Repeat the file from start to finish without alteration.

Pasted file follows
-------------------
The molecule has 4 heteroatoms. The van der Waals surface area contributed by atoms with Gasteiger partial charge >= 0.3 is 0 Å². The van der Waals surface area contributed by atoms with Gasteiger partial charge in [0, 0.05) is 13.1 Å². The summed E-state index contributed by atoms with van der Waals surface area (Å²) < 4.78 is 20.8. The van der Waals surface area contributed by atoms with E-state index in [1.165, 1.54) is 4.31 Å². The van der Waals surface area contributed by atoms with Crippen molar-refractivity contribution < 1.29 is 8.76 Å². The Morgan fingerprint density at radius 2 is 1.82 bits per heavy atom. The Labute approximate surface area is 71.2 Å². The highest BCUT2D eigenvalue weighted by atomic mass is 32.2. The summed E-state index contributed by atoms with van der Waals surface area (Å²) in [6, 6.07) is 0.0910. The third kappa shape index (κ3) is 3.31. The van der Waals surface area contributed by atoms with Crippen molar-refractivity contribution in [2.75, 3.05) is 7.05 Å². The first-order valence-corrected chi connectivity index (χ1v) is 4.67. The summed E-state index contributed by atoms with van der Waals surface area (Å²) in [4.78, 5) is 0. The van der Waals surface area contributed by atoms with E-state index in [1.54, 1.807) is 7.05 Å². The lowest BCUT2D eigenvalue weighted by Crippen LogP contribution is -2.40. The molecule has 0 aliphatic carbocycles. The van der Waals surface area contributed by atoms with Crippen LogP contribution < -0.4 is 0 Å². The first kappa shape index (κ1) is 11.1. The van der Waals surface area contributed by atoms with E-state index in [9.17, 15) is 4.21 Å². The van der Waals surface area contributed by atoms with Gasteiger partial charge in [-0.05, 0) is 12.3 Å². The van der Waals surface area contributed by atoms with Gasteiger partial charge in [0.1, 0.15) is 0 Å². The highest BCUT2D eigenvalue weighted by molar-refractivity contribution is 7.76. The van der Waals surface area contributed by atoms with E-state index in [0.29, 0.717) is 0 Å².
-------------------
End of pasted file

The molecule has 4 heteroatoms. The van der Waals surface area contributed by atoms with Gasteiger partial charge >= 0.3 is 0 Å². The van der Waals surface area contributed by atoms with Gasteiger partial charge in [0, 0.05) is 13.1 Å². The summed E-state index contributed by atoms with van der Waals surface area (Å²) < 4.78 is 20.8. The van der Waals surface area contributed by atoms with E-state index in [1.165, 1.54) is 4.31 Å². The van der Waals surface area contributed by atoms with Crippen molar-refractivity contribution < 1.29 is 8.76 Å². The Morgan fingerprint density at radius 2 is 1.82 bits per heavy atom. The Labute approximate surface area is 71.2 Å². The highest BCUT2D eigenvalue weighted by atomic mass is 32.2. The summed E-state index contributed by atoms with van der Waals surface area (Å²) in [6, 6.07) is 0.0910. The third kappa shape index (κ3) is 3.31. The van der Waals surface area contributed by atoms with Crippen molar-refractivity contribution in [2.75, 3.05) is 7.05 Å². The first-order valence-corrected chi connectivity index (χ1v) is 4.67. The summed E-state index contributed by atoms with van der Waals surface area (Å²) in [4.78, 5) is 0. The van der Waals surface area contributed by atoms with E-state index in [1.54, 1.807) is 7.05 Å². The lowest BCUT2D eigenvalue weighted by Crippen LogP contribution is -2.40. The molecule has 0 aliphatic carbocycles. The van der Waals surface area contributed by atoms with Crippen LogP contribution < -0.4 is 0 Å². The first kappa shape index (κ1) is 11.1. The van der Waals surface area contributed by atoms with E-state index in [9.17, 15) is 4.21 Å². The van der Waals surface area contributed by atoms with Gasteiger partial charge in [-0.05, 0) is 12.3 Å². The van der Waals surface area contributed by atoms with Gasteiger partial charge in [0.1, 0.15) is 0 Å². The highest BCUT2D eigenvalue weighted by molar-refractivity contribution is 7.76. The van der Waals surface area contributed by atoms with E-state index in [0.29, 0.717) is 0 Å².